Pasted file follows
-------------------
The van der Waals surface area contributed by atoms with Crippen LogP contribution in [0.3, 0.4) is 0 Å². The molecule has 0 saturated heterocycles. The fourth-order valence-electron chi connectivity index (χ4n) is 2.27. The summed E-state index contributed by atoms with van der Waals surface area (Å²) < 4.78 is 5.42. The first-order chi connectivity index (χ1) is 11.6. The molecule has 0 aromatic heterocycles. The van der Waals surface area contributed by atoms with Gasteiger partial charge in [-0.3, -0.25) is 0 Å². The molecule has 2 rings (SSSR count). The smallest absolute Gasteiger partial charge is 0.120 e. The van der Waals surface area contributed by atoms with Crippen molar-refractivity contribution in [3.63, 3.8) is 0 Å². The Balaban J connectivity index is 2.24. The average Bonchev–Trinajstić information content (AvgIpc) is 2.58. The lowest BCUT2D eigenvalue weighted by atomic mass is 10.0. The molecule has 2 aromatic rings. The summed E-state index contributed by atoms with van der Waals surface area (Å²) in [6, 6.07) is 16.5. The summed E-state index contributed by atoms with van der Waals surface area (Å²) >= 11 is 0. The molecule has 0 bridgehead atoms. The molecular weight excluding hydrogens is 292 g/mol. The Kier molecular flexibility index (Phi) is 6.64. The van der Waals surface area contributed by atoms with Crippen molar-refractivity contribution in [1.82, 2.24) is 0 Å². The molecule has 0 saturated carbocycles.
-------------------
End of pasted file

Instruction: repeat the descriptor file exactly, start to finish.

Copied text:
The van der Waals surface area contributed by atoms with Crippen LogP contribution in [0.3, 0.4) is 0 Å². The molecule has 0 saturated heterocycles. The fourth-order valence-electron chi connectivity index (χ4n) is 2.27. The summed E-state index contributed by atoms with van der Waals surface area (Å²) < 4.78 is 5.42. The first-order chi connectivity index (χ1) is 11.6. The molecule has 0 aromatic heterocycles. The van der Waals surface area contributed by atoms with Gasteiger partial charge in [-0.3, -0.25) is 0 Å². The molecule has 2 rings (SSSR count). The smallest absolute Gasteiger partial charge is 0.120 e. The van der Waals surface area contributed by atoms with Crippen molar-refractivity contribution in [3.63, 3.8) is 0 Å². The Balaban J connectivity index is 2.24. The average Bonchev–Trinajstić information content (AvgIpc) is 2.58. The lowest BCUT2D eigenvalue weighted by atomic mass is 10.0. The molecule has 2 aromatic rings. The summed E-state index contributed by atoms with van der Waals surface area (Å²) in [6, 6.07) is 16.5. The summed E-state index contributed by atoms with van der Waals surface area (Å²) >= 11 is 0. The molecule has 0 bridgehead atoms. The molecular weight excluding hydrogens is 292 g/mol. The Kier molecular flexibility index (Phi) is 6.64. The van der Waals surface area contributed by atoms with Crippen molar-refractivity contribution in [1.82, 2.24) is 0 Å². The molecule has 0 saturated carbocycles.